As some of you may have noticed I am missing some posts from my trip. I haven’t really written about Thailand or Myanmar yet. I didn’t want to write about Bangkok because it was a hard time for me, but I did it and now I can move on to Myanmar finally! I have post-dated these entries so you can search, look by date (February), by country or just follow this link. The people who have subscribed to my updates get an email when I update so if you’d like one too please fill out the form on the right-hand side of the main blog page. Enjoy!
I?m not going to write too much about Bangkok. It was a completely surreal experience. Being in Thailand after so many months in China, Vietnam, Cambodia and Laos was shocking–shopping malls, a sky train and a 7-11 on every corner. It almost felt like being back home in a way and I took full advantage of that. For the past few months my diet had consisted mostly of rice, Oreo cookies and Beer Lao. Now I could choose between McDonalds, Dairy Queen, Burger King and Baskin Robbins for desert! I have no illusions about why I gained back the weight I lost in China when I was in Thailand–I ate a lot of fast food. I was hungry and homesick and in my experience the best cure for that is a trip to McDonalds and a movie.
The movie theaters in Bangkok are mostly in shopping malls–glorious, sparkling, air conditioned shopping malls. I don?t think anyone can give me a hard time about enjoying shopping malls and Western food after my time in Western China and Northern Laos. It?s clear that I appreciate other cultures and want to see areas off the beaten path but sometimes I just want to order a meal and know exactly what I will get. The great part about Thai movie theaters is that they have assigned seating. When you buy a ticket you walk up to a woman behind a glass enclosure–much like in America–and she puts her hands together in a prayer position or “wai” (even Ronald McDonald wai?s in Thailand.), bows, smiles and says ?sawatdee.? You tell her the movie title and time you want and she brings up a computerized seating chart on a screen in front of you where you can pick your seat. This is great if you want to get a good seat but don’t want to wait in line. Your ticket is printed with your seat number and an usher brings you to your seat. Typical previews play first followed by an announcement to stand for the Thai National Anthem. Everyone stands and actually pays attention while “feel good” images of the king helping the poor and holding babies flash across the screen. The Thai reverence for their king is interesting. It is the only SE Asian country to not fall under imperialist Western rule and has a stronger national identity as a result. The king has no real power, much like England’s system, but his face is plastered all over the country. Western movies are shown in their original English with Thai subtitles so it’s easy to watch. I found that I laughed at jokes before anyone else and some references passed over the rest of the audience but it felt like being back home in a 30 screen megaplex with stadium seating.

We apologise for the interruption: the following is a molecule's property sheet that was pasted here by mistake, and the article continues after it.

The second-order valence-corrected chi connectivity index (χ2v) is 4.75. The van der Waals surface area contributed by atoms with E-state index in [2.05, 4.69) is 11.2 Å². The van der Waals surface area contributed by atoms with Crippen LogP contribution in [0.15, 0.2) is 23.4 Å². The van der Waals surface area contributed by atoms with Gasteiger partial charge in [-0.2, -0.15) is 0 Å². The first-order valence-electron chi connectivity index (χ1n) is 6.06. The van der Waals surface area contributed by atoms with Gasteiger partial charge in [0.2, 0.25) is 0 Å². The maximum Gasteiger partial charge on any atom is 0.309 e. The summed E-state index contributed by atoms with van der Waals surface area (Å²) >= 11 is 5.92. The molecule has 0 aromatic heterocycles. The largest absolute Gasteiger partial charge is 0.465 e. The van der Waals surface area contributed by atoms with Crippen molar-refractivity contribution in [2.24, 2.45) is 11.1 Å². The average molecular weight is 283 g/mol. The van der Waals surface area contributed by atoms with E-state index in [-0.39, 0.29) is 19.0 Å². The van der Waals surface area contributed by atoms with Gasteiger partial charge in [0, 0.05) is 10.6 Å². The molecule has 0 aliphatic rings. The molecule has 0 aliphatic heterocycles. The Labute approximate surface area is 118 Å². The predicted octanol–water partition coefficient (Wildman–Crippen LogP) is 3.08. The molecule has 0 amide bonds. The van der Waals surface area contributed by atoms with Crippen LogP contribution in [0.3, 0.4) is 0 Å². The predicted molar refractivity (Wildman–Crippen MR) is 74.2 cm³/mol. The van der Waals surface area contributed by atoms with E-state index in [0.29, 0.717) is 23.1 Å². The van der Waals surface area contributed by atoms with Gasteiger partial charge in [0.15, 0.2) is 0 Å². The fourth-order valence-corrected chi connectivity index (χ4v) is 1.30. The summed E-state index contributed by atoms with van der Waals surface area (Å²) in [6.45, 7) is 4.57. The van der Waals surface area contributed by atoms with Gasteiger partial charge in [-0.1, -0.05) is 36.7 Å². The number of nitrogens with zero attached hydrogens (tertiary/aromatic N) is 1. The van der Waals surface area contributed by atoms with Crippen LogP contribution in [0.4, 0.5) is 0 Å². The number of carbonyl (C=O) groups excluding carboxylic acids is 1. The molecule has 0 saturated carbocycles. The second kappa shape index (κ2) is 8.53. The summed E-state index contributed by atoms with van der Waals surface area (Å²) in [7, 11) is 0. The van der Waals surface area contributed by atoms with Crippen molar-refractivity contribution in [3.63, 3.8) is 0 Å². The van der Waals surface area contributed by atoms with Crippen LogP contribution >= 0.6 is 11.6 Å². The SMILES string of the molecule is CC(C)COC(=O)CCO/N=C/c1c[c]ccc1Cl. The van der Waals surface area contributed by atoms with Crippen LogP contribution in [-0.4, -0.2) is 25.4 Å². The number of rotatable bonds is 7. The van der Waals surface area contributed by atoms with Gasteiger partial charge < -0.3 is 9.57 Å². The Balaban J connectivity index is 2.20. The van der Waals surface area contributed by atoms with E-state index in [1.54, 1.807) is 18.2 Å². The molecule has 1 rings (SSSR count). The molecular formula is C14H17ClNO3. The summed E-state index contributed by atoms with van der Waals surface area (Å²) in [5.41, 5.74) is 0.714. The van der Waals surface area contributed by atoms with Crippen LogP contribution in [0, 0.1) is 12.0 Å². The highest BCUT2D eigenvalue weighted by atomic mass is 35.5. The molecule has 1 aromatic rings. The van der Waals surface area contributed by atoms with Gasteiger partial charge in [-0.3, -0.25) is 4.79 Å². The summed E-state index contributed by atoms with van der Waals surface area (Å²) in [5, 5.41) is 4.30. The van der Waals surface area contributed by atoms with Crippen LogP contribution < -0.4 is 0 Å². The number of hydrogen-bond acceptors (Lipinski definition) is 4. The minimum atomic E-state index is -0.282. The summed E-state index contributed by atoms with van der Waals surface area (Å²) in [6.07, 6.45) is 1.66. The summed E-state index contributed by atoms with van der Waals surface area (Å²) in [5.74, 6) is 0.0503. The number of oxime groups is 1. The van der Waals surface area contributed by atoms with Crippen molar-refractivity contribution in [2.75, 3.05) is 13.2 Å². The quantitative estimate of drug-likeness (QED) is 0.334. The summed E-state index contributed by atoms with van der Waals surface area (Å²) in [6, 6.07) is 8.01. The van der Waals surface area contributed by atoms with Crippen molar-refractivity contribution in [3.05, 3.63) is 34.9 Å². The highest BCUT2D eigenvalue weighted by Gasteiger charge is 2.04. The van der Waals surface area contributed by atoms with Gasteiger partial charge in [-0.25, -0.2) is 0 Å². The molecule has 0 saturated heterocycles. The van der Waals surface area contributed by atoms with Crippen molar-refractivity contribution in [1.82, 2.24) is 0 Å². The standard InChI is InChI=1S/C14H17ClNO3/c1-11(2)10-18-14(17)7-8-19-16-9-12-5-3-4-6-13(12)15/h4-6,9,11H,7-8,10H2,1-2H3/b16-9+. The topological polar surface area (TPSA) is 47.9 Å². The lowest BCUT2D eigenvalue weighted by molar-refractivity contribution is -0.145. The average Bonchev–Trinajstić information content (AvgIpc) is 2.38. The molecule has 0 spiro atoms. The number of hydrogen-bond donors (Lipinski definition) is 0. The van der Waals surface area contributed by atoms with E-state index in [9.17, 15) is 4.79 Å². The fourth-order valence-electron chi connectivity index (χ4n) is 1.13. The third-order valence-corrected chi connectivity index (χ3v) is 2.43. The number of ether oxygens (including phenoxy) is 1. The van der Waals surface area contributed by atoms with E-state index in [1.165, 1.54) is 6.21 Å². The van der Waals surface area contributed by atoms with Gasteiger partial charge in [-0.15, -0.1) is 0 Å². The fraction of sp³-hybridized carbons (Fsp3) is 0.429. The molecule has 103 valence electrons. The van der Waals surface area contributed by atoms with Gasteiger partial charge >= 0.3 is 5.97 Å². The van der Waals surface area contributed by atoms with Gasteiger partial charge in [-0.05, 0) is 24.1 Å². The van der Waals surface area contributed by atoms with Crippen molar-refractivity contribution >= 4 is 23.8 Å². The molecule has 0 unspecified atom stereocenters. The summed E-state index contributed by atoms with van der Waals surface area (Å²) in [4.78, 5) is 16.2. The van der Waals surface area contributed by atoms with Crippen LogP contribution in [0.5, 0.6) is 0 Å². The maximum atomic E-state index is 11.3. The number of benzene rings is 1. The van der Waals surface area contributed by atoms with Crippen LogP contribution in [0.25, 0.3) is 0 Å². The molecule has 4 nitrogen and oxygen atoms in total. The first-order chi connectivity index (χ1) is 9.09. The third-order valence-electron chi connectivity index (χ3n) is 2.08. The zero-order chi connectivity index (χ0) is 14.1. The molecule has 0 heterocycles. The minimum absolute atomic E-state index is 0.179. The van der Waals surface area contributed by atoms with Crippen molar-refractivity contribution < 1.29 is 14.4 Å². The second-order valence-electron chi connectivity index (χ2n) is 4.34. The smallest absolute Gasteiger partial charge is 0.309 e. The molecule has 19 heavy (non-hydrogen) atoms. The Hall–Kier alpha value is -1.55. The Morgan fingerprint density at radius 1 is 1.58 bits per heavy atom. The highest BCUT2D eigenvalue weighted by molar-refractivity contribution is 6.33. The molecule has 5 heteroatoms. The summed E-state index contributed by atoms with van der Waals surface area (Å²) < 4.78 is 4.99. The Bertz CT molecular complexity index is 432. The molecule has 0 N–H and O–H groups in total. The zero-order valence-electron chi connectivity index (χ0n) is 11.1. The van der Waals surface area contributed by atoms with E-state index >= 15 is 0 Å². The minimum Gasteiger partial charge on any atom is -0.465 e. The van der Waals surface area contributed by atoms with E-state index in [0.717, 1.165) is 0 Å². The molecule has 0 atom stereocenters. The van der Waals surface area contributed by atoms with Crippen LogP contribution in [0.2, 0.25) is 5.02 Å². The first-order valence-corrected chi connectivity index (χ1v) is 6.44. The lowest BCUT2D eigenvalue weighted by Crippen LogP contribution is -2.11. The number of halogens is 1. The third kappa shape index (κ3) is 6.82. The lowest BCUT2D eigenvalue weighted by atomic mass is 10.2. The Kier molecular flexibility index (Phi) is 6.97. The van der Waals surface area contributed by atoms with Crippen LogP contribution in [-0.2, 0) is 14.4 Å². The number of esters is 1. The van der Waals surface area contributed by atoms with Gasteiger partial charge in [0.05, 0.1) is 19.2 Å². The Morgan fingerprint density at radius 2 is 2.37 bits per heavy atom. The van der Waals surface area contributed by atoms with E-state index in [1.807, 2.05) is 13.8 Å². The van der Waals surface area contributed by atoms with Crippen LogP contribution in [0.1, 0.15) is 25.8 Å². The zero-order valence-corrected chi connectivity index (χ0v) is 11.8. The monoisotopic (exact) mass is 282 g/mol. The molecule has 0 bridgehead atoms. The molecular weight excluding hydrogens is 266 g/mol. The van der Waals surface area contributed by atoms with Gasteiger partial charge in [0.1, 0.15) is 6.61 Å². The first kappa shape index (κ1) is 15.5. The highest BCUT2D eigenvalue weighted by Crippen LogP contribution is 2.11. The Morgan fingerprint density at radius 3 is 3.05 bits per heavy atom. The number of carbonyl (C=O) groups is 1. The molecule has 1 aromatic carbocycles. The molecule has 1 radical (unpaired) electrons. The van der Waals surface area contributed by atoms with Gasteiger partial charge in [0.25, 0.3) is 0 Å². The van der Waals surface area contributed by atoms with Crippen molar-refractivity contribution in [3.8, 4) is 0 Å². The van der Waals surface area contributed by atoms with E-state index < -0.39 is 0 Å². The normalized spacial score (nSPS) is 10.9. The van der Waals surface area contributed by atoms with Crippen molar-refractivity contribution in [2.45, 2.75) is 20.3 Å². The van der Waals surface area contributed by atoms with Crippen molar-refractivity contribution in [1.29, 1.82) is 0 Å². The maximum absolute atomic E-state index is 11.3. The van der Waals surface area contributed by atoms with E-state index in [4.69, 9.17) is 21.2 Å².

Thank you for being so patient with me. I know my updating of this site has been really slow but I’ve finally got December all wrapped up and online. I’m working on the rest of Laos, Myanmar and Thailand, I swear! It’s hard to stay in my hotel room and write when I feel like I should be out seeing sites and eating fried noodles. I’m in Bangkok at the moment, weighing my options and looking into plane tickets. I’m not quite sure what the future holds for me on this trip but I will keep you updated as soon as I figure it out myself.
The border at Huay Xai, Laos was hectic with people of all ages crossing from Thailand into Laos. Most people use Thailand as a base and cross over to Laos for a few days. I used my entire one-month visa and felt like I rushed through. After stamping out of Laos I walked down to the river and paid a small boat to ferry me across the Mekong to the Thai side. Visas for Thailand are free for just about everyone and the process was easy. I shared a tuk-tuk (3-wheeled taxi/motorcycle) to the bus station and literally ran and hopped on the bus leaving as I arrived. The bus was almost empty and was hauling no produce or livestock–shocking after one month in Laos.
Two hours later I arrived in Chiang Rai, a city in Northeast Thailand. Most people skip this city but I felt the need to settle down in Thailand and get some Western culture in my system before going any further. Walking from the bus station I stopped and asked a man sitting outside a Belgium restaurant for recommendations on where to stay. He suggested I walk out of the town center to a particular hotel. I found it overpriced and grungy but nearby another hotel which turned out to be great. There was a restaurant and courtyard with tables and hammocks but the best part was the rooms. I stayed in two different rooms–one was a private building with a mirrored vanity decorated with animal heads and rifles. The second had a small gravel patio and huge bunk beds. Both had their own bathrooms with gravel floor and plants growing around the fixtures. Although it might sound strange, I was really happy to be surrounded by decoration. The brightly colored walls were enough to make my day after five months of white walls.